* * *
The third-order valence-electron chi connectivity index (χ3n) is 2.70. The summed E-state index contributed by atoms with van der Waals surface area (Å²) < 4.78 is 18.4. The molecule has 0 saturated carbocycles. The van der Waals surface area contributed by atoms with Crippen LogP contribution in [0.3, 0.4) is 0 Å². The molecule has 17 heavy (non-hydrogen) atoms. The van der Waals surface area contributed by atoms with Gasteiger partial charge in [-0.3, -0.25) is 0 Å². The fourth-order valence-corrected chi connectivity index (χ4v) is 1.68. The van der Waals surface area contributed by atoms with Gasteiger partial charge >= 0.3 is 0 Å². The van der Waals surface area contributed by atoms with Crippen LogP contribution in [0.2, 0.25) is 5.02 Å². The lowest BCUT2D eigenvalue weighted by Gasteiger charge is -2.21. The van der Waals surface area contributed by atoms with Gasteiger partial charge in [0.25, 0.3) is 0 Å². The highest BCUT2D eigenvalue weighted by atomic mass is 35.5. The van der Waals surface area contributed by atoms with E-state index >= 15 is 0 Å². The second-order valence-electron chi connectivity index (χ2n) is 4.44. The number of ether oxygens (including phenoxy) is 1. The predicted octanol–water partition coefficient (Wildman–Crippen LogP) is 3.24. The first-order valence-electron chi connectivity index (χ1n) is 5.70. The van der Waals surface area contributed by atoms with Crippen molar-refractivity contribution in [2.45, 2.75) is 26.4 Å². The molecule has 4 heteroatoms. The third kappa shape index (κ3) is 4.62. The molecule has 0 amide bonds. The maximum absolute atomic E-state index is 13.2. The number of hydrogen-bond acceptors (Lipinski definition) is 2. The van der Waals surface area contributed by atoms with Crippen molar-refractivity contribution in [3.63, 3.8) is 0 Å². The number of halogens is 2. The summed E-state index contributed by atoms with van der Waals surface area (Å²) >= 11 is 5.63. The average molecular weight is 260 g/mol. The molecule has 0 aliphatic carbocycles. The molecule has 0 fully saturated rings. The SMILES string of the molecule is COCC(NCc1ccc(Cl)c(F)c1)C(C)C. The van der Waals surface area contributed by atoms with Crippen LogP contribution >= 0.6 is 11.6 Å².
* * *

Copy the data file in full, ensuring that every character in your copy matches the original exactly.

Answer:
The third-order valence-electron chi connectivity index (χ3n) is 2.70. The summed E-state index contributed by atoms with van der Waals surface area (Å²) < 4.78 is 18.4. The molecule has 0 saturated carbocycles. The van der Waals surface area contributed by atoms with Crippen LogP contribution in [0.3, 0.4) is 0 Å². The molecule has 17 heavy (non-hydrogen) atoms. The van der Waals surface area contributed by atoms with Gasteiger partial charge in [-0.3, -0.25) is 0 Å². The fourth-order valence-corrected chi connectivity index (χ4v) is 1.68. The van der Waals surface area contributed by atoms with Gasteiger partial charge >= 0.3 is 0 Å². The van der Waals surface area contributed by atoms with Crippen LogP contribution in [0.2, 0.25) is 5.02 Å². The lowest BCUT2D eigenvalue weighted by Gasteiger charge is -2.21. The van der Waals surface area contributed by atoms with Gasteiger partial charge in [0.25, 0.3) is 0 Å². The highest BCUT2D eigenvalue weighted by atomic mass is 35.5. The van der Waals surface area contributed by atoms with E-state index >= 15 is 0 Å². The second-order valence-electron chi connectivity index (χ2n) is 4.44. The number of ether oxygens (including phenoxy) is 1. The predicted octanol–water partition coefficient (Wildman–Crippen LogP) is 3.24. The first-order valence-electron chi connectivity index (χ1n) is 5.70. The van der Waals surface area contributed by atoms with Crippen molar-refractivity contribution in [2.45, 2.75) is 26.4 Å². The molecule has 4 heteroatoms. The third kappa shape index (κ3) is 4.62. The molecule has 0 amide bonds. The maximum absolute atomic E-state index is 13.2. The number of hydrogen-bond acceptors (Lipinski definition) is 2. The van der Waals surface area contributed by atoms with Crippen molar-refractivity contribution in [3.63, 3.8) is 0 Å². The number of halogens is 2. The summed E-state index contributed by atoms with van der Waals surface area (Å²) >= 11 is 5.63. The average molecular weight is 260 g/mol. The molecule has 0 aliphatic carbocycles. The molecule has 0 fully saturated rings. The SMILES string of the molecule is COCC(NCc1ccc(Cl)c(F)c1)C(C)C. The van der Waals surface area contributed by atoms with Crippen LogP contribution >= 0.6 is 11.6 Å².